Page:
Bates Motel, Ep. 1.05: “Ocean View” another solid episode powered by great performances

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Bates Motel, Season 1, Episode 5: “Ocean View”
Written by Jeff Wadlow
Directed by David Straiton
Airs Mondays at 10pm ET on A&E

Bates Motel, which has now aired five episodes, tells the story of Norman Bates (Freddie Highmore), a smart but troubled17-year-old, and his over-controlling mother, Norma (Vera Farmiga).

In this week’s episode, “Ocean View,” Norma shows more of her bitchy side, Dylan finds himself caught in the middle of a shooting, and Norman and Emma find clues that lead to a major discovery. For an episode so jam-packed with twists and turns, the highlight, as always with Bates Motel, rests on the way Norma manipulates Norman’s adolescent feelings. Recalling the pilot, Norman tells his mother, “We’re like two peas in a pod, there’s a cord between our hearts and we share the same blood.” Not much as changed since, and their relationship becomes increasingly more toxic, and thankfully for viewers, ever more fascinating.

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While his relationship with his mother hasn’t changed for the best, Norman no longer seems to be struggling to fit into his new high school; he has, count them, not one, but two possible love interests, and he and his older brother grow closer by the minute. In fact, “Ocean View” is the first episode in which Norman doesn’t show his darker side. Which brings us back to the million dollar question. Will the writers go down the same road as the movie, with Norman eventually murdering his mother and developing a split personality? With “Ocean View” things are looking good for young Bates, and compared to everyone else, Norman’s problems seem small. Dylan’s new best friend is shot in the neck, Norma is arrested for the murder of Keith Summers, Emma is heartbroken over Norman’s one night stand with Bradley, and Seth is busy covering up both his and Norma’s crimes.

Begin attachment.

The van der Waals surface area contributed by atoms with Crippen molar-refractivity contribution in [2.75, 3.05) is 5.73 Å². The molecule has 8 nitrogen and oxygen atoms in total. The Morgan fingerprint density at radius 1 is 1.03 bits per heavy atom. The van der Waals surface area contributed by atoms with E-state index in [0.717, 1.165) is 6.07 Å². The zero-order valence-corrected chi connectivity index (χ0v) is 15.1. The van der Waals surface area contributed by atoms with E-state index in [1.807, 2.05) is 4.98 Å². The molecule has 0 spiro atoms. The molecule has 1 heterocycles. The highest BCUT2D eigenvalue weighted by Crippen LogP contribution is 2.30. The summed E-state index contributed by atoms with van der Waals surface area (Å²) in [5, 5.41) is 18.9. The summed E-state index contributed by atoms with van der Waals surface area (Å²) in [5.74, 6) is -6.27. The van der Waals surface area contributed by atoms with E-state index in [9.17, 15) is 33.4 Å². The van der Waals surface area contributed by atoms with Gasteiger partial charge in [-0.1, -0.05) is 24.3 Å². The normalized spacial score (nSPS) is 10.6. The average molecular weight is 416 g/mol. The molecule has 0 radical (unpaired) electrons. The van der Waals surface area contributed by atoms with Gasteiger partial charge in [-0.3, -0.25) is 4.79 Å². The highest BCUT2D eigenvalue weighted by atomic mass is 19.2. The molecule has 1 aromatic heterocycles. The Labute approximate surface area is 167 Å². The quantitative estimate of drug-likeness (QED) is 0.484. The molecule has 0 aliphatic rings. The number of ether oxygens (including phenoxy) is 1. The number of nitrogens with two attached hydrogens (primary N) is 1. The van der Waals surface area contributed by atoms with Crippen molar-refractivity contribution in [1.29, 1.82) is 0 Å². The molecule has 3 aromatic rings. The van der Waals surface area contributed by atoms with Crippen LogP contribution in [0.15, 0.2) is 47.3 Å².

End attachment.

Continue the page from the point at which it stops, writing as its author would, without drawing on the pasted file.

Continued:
With each episode, the biggest highlight is always found in the smaller, more intimate moments. Norman and his mother’s visit to the attorney’s office was by far the stand-out scene. Vera Farmiga’s line delivery couldn’t have been better timed – from questioning her lawyer’s age and expertise to her nagging frustration with her son. Freddie Highmore’s subtle physical gestures, be it reaching for a mint or not know how to exit the office, are comedic gold. For a show about a future serial killer, Bates Motel sure does a great job in injecting some much needed humour each and every week.

As per usual, scenes revolving around Dylan, his job and his co-workers remain the show’s least interesting aspect. This week however does bring more of Emma, a character who is always welcome, and deserves more screen time. Olivia Cooke holds her own against the always mesmerizing Highmore. In one scene, Emma begins to shed some tears when Norman mentions his affection for Bradley. It doesn’t last long, as the duo resume their search for the missing Asian girl, but in scenes such as these, the writers of Bates Motel continue to surprise. While the town of White Pine Bay seems a little artificial, the character relationships always seem incredibly honest, true, and realistic. Bates Motel continues to play with the desire to forgive Norman for what he later becomes. It isn’t that we identify with Norman despite now peeking into his past, but we do feel sorry for him: his loneliness, his sad loyalty to his insane Mother, his mental state, his lonely existence.

  • Ricky D

Other Thoughts:

The hit and run was well executed, leaving me to fear for the well-being of the stuntman.

Things move fast in Bates Motel. Five episodes in and everyone is already aware of who is kidnapping the young Asian girls.

No sign of Sheriff Romero this week, which is a little odd considering the episode begins with Norma in prison.

I have to make my review short this week but don’t forget to tune in to our Bates Motel Podcast. New episodes are released every Tuesday night.

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